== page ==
Saturday, November 30, 2013

Making Progress with my Raccoon Family!

Early last week they started eating out of my hand.  A couple of days ago, I got them to stand on their hind legs to eat.  Eventually, I'd like to get them on my lap.  This is "the runt", my favorite.  The minute I open up the door, she (?) comes running.

Wednesday, November 27, 2013

Donated Stem Cells Work Wonders for Ill Toddler

Just three years old, Pranathi Gondu has spent most of her life in and out of hospitals fighting Acute Lymphocytic Leukemia (ALL), a cancer of white blood cells. Her fight is finally paying off, thanks to stem cell donor Sadineni Venkateshwara Rao, who made it possible for her to undergo stem cell transplantation at CMC, Vellore, in July, 2011.
Since then, Pranathi’s recovery has been on track. A resident of Khammam, Mr. Rao had donated stem cells, hoping that one day they would be useful to someone. The donor and the recipient met face-to-face recently at a meeting organised by Datri Blood Stem Cell Donors’ Registry, an organisation involved in maintaining blood stem cells donor registry.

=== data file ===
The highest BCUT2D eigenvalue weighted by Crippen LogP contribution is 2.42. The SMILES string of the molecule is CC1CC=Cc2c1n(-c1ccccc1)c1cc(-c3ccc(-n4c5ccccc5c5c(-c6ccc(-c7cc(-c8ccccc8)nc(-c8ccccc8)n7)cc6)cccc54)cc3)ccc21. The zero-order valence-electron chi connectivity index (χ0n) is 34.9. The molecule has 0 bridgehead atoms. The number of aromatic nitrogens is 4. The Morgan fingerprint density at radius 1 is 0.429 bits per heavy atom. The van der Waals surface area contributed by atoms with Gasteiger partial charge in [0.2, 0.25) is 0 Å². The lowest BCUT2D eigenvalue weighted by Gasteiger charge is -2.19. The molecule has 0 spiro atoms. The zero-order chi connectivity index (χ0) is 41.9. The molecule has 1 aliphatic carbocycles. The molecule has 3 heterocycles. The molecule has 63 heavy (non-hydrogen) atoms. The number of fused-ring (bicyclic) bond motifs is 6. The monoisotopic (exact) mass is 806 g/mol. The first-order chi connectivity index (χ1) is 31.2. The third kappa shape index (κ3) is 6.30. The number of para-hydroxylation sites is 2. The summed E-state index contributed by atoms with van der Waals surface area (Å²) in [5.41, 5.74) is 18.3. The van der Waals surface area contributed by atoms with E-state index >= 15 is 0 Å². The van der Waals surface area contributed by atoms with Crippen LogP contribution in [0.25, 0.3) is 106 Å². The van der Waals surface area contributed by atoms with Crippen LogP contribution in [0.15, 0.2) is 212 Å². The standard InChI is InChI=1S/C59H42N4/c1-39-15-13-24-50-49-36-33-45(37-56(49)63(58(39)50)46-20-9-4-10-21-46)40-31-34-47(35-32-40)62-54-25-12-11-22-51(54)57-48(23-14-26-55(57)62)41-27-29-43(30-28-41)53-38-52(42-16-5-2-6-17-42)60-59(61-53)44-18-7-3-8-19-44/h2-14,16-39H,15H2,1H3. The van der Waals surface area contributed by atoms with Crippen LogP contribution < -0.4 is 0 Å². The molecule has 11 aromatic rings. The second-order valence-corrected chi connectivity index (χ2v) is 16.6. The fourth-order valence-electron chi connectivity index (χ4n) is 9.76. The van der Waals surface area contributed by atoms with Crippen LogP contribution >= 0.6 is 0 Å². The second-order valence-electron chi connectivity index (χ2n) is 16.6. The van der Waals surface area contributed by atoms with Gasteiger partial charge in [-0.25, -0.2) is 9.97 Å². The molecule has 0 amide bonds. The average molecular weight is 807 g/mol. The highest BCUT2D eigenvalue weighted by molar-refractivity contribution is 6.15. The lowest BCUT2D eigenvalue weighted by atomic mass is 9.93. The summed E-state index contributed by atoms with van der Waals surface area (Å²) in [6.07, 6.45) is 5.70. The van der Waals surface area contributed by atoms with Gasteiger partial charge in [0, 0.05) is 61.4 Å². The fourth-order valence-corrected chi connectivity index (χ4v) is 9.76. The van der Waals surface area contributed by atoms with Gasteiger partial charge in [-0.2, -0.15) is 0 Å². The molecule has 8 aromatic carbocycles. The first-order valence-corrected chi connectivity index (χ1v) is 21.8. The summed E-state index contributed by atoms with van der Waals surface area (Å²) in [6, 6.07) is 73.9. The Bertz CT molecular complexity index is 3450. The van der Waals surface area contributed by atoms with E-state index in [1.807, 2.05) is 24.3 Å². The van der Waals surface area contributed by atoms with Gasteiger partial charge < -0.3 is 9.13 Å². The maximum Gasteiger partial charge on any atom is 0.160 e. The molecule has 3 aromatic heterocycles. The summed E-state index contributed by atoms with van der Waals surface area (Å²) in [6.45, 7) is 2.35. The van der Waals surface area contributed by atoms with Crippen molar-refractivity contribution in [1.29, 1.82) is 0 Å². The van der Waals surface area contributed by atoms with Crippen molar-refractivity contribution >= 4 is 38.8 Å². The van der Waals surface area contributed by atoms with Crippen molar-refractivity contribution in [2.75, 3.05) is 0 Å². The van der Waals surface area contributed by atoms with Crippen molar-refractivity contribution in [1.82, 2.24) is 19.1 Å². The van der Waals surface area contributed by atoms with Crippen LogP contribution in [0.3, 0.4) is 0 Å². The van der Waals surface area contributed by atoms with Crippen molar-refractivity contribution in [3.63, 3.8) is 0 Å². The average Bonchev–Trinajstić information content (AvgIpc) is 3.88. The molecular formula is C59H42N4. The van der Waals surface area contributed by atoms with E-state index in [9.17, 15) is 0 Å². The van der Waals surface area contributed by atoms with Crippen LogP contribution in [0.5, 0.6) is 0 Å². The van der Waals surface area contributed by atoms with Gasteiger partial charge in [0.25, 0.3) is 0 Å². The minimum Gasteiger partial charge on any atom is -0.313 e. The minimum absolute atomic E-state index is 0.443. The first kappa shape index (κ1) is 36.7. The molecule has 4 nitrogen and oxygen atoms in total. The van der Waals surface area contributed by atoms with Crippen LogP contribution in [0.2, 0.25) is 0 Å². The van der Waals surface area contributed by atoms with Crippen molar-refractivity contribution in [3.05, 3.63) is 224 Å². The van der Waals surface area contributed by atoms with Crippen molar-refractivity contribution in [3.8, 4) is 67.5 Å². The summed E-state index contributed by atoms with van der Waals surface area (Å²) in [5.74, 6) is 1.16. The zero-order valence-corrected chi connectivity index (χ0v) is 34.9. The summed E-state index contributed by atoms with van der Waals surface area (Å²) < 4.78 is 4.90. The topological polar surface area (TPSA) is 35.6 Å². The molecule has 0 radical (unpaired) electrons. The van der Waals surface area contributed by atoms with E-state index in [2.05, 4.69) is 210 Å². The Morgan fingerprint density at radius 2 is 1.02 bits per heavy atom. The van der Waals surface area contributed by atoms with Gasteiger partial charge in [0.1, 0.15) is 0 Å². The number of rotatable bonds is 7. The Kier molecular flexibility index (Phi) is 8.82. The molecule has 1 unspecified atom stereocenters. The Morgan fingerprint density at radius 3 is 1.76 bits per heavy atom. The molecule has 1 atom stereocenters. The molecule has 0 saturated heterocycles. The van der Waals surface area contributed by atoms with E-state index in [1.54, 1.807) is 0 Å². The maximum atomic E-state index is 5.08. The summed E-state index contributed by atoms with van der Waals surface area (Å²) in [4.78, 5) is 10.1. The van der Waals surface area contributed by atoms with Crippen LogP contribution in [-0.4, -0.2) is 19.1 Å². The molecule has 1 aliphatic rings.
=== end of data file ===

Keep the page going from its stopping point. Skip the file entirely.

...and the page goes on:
“We have been waiting for this moment. I wanted to thank Mr. Rao for saving my daughter’s life. People have to realise the significance of donating stem cells,” said an emotional Murali Gondu, a resident of Srikakulam.
Once Mr. Rao’s stem cells proved to be a genetic match for Pranathi, she underwent stem cell transplantation involving high doses of chemotherapy to kill leukemia cells. In chemotherapy, normal bone marrow cells, which produce blood, are also destroyed. It is here a donor’s stem cells play a crucial role. They are transplanted into the patient’s bone marrow, and the transplanted stem cells gradually restore the bone marrow’s ability to produce blood.
“It is a satisfying day because I have played a role in saving Pranathi’s life,” said Mr. Rao. His stem cells were collected and stored by Datri, which already has close to 40,000 voluntary stem cell donors across the country. “Stem cell transplantation also has the potential to treat disorders like Thalassemia. There is a need to spread awareness on stem cell donation,” said Raghu Rajgopal, CEO, Datri. To donate stem cells, visit